Manual Lymphatic Drainage (MLD) Techniques

Manual Lymphatic Drainage Techniques

Almost all MLD techniques involve the resting and working phase. This means that during the working phase of the massage stroke the lymphatic structures found in the subcutaneous tissues are stretched promoting their activity (lymphangiomotoricity).  During this working phase of lymphatic stimuli and low intensity directional pressure applied by the therapist (during the working stroke), helps to initiate lymphatic fluid to move in the preferred direction, thereby helping to decrease the reduction of swelling.

 

There are different types of massage techniques involved in MLD that are designed to manipulate lymph vessels located in the subcutaneous tissues. These techniques may be best suited for large surface areas such as the trunk or contoured surface areas such as the extremities.

The Stationary Circle Method

comprises of an oval shaped stretching technique of the skin using the palmar surfaces of the fingers or hand. The therapist performs stationary circular techniques either with one hand or two hands which are applied mainly on the lymph node groups such as the axilla and groin and the neck and face as well as the whole surface of the body. 

 

The Pump Method 

is when the therapist uses the whole palm and proximal phalanges together with wrist motion to perform a low intensity circle shaped pressure on the skin. The Pump Method technique is aimed to manipulate lymph vessels situated in the extremities which can be applied either with one hand or two hands.

 

The Rotary Method 

technique is applied to large surface areas of the body such as the trunk. The therapist performs this technique with the whole of the hand and fingers dynamically in an elliptical movement. This is where one hand such as the working hand moves over the surface area being treated in a continuous manner during the working phase. This method can be performed with one hand or two hands.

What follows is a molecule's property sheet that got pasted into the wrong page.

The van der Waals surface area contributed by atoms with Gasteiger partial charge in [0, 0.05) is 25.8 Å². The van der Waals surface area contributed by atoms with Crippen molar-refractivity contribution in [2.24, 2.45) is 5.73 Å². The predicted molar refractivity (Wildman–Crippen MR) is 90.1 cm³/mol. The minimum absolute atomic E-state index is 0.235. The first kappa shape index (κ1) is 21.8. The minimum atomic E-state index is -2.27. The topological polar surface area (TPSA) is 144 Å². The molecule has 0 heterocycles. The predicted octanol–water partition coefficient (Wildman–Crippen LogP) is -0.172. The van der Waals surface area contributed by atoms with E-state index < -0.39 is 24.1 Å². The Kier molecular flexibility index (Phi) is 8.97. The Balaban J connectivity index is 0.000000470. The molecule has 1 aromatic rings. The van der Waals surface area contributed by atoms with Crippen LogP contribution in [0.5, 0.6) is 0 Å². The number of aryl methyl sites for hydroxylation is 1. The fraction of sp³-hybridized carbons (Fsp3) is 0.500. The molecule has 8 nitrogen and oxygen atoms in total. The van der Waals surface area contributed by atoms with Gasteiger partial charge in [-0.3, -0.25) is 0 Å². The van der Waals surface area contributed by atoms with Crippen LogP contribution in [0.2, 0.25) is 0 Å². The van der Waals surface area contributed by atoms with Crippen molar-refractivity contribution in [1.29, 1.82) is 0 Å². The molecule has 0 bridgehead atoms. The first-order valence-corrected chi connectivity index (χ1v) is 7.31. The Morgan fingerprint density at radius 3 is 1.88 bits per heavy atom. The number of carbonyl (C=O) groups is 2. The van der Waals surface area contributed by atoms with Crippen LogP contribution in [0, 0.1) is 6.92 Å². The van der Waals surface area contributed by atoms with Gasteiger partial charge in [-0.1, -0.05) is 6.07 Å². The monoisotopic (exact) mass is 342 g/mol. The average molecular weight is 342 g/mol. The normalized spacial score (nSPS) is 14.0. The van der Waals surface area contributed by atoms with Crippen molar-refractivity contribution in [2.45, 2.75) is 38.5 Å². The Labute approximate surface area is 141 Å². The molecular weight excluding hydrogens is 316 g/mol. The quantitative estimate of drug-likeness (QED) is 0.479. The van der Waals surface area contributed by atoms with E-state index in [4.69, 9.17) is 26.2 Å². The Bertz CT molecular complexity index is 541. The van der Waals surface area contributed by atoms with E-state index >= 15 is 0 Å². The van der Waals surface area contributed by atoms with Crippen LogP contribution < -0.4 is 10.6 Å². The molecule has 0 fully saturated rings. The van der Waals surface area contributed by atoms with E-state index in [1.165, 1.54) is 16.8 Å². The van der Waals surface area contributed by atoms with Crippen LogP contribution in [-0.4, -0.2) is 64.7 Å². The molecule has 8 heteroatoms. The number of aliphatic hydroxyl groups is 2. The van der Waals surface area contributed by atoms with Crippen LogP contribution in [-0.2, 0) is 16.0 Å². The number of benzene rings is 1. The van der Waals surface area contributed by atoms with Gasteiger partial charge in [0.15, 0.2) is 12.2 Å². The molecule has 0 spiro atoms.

The Scoop Method 

technique is generally performed on the lower extremities and comprises of a spiral shaped movement. This can be applied dynamically over the skin with one or two hands during the working phase using the palmar surface of the hand. The therapist facilitates this movement further by using wrist motion combined with forearm supination and pronation.

 

Unlike other classic types of massage MLD techniques aims to stimulate lymphatic structures situated in the subcutaneous tissues. To facilitate the effect, low intensity pressure is applied throughout the working phase to promote the subcutaneous tissues to stretch against the fascia (a structure that separates the skin from the muscle layer) situated underneath without stimulating the underlying muscle tissue.

 

During the resting phase the pressure of the stroke is released to encourage the absorption of lymph fluid into lymph vessels. To produce the optimum effect following each technique of the working phase every stroke must approximately last one second and then be repeated at least five to several times.

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